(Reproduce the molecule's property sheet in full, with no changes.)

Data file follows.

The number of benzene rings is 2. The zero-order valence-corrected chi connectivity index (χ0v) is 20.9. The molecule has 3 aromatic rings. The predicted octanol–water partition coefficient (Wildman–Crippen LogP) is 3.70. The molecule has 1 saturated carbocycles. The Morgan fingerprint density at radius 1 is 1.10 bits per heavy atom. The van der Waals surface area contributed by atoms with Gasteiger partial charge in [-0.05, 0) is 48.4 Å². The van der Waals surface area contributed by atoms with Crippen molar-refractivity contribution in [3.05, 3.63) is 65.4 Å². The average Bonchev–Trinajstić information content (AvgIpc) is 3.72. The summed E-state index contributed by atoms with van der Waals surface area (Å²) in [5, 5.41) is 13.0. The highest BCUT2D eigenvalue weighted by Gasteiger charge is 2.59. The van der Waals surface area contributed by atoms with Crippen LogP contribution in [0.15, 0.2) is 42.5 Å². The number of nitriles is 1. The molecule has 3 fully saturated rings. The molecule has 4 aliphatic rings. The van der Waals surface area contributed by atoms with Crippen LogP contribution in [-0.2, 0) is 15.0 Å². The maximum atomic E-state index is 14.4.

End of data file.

The number of benzene rings is 2. The zero-order valence-corrected chi connectivity index (χ0v) is 20.9. The molecule has 3 aromatic rings. The predicted octanol–water partition coefficient (Wildman–Crippen LogP) is 3.70. The molecule has 1 saturated carbocycles. The Morgan fingerprint density at radius 1 is 1.10 bits per heavy atom. The van der Waals surface area contributed by atoms with Gasteiger partial charge in [-0.05, 0) is 48.4 Å². The van der Waals surface area contributed by atoms with Crippen molar-refractivity contribution in [3.05, 3.63) is 65.4 Å². The average Bonchev–Trinajstić information content (AvgIpc) is 3.72. The summed E-state index contributed by atoms with van der Waals surface area (Å²) in [5, 5.41) is 13.0. The highest BCUT2D eigenvalue weighted by Gasteiger charge is 2.59. The van der Waals surface area contributed by atoms with Crippen LogP contribution in [0.15, 0.2) is 42.5 Å². The number of nitriles is 1. The molecule has 3 fully saturated rings. The molecule has 4 aliphatic rings. The van der Waals surface area contributed by atoms with Crippen LogP contribution in [-0.2, 0) is 15.0 Å². The maximum atomic E-state index is 14.4.